“We have a tremendous number of volunteers, and many of them have done specific jobs over the years so they are very well trained, and they can carry on things like the horse and cattle sales and shows, so that really helps.”
Stuck served on the board for the Central States Fair from 1979-1982 and has continued to volunteer his time.
As a lawyer, he has helped with legal assistance, such as trademarks, copyrights, contracts and insurance issues.
In 2004, he set up the Central States Fair Foundation, a 501-c-3 organization, and has been chairman of the foundation board since it began.
The foundation helps in raising awareness and financial assistance for the Central States Fair and the Black Hills Stock Show. It hosts several fundraisers, including art auctions, calcuttas, and more. Monies raised go for improvements such as a new sound system, LED lighting, an electric sign at the entrance, and restoration of the older buildings on the grounds that have historical significance.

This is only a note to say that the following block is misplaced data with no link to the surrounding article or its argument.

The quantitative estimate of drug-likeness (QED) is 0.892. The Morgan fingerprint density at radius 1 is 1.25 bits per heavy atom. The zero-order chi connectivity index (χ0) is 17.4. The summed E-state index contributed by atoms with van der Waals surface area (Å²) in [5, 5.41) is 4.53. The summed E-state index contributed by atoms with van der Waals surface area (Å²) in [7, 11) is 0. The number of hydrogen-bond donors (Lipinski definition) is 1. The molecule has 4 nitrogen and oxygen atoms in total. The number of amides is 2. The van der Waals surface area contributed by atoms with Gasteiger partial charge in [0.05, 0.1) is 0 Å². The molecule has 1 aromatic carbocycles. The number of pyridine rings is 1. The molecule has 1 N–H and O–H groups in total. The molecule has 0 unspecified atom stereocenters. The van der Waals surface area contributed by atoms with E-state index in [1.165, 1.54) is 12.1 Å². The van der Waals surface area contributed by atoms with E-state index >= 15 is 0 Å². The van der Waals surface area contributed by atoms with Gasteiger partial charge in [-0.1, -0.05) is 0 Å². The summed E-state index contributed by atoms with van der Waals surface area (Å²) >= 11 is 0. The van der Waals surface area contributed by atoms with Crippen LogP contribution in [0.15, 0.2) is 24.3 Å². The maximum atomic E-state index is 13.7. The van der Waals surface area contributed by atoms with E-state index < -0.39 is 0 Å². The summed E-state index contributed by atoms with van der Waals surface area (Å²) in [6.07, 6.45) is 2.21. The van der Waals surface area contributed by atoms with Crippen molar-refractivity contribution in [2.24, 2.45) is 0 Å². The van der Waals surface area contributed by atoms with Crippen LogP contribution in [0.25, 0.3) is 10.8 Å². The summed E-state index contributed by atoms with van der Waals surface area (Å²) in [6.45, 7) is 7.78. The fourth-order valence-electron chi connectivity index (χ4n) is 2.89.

“We’re trying to do something every year,” Stuck said. “Over the years, the foundation has funded many improvements.”
He and the board are working to cultivate the foundation. “We’re a fairly small foundation. But we’re trying to make it grow through sponsored events, gifts and legacies. We have a permanent endowment, so we can do scholarships and other things that help the fair and the stock show.”
He’s been with the Lynn Jackson Shultz and Lebrun law firm for over 46 years, focusing mainly on business and real estate work. In addition to his legal work, he ranches. With the help of his daughter, Taylor, he has a cow/calf operation in Pennington County. Their barn has been the venue for many events hosted by local and national organizations.
He and his wife Terri, married in 1984, have traveled extensively, visiting all seven continents and seventy countries. The law firm offers a sabbatical program, allowing its employees to take extended trips to “get away from things, do something different and see something different.”